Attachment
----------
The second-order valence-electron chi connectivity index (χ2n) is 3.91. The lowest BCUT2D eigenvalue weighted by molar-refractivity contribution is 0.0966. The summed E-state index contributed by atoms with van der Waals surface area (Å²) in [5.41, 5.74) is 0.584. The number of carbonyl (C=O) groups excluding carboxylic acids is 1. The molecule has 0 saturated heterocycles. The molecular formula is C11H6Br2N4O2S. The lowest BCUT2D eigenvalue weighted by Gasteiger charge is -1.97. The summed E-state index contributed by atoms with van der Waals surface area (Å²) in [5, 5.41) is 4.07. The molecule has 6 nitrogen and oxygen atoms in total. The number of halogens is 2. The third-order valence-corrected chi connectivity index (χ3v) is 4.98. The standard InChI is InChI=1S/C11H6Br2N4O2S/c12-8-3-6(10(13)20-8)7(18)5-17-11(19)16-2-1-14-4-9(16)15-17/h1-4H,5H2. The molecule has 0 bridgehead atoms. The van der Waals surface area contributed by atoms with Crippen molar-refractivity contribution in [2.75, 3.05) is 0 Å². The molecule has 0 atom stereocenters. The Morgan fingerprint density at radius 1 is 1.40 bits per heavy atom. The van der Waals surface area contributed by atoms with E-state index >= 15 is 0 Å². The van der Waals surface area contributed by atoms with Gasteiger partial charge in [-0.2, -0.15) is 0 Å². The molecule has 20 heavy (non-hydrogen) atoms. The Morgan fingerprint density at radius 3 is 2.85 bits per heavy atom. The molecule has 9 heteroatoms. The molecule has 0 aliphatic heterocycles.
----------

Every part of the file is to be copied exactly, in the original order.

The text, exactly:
The second-order valence-electron chi connectivity index (χ2n) is 3.91. The lowest BCUT2D eigenvalue weighted by molar-refractivity contribution is 0.0966. The summed E-state index contributed by atoms with van der Waals surface area (Å²) in [5.41, 5.74) is 0.584. The number of carbonyl (C=O) groups excluding carboxylic acids is 1. The molecule has 0 saturated heterocycles. The molecular formula is C11H6Br2N4O2S. The lowest BCUT2D eigenvalue weighted by Gasteiger charge is -1.97. The summed E-state index contributed by atoms with van der Waals surface area (Å²) in [5, 5.41) is 4.07. The molecule has 6 nitrogen and oxygen atoms in total. The number of halogens is 2. The third-order valence-corrected chi connectivity index (χ3v) is 4.98. The standard InChI is InChI=1S/C11H6Br2N4O2S/c12-8-3-6(10(13)20-8)7(18)5-17-11(19)16-2-1-14-4-9(16)15-17/h1-4H,5H2. The molecule has 0 bridgehead atoms. The van der Waals surface area contributed by atoms with Crippen molar-refractivity contribution in [2.75, 3.05) is 0 Å². The molecule has 0 atom stereocenters. The Morgan fingerprint density at radius 1 is 1.40 bits per heavy atom. The van der Waals surface area contributed by atoms with E-state index >= 15 is 0 Å². The van der Waals surface area contributed by atoms with Gasteiger partial charge in [-0.2, -0.15) is 0 Å². The molecule has 20 heavy (non-hydrogen) atoms. The Morgan fingerprint density at radius 3 is 2.85 bits per heavy atom. The molecule has 9 heteroatoms. The molecule has 0 aliphatic heterocycles.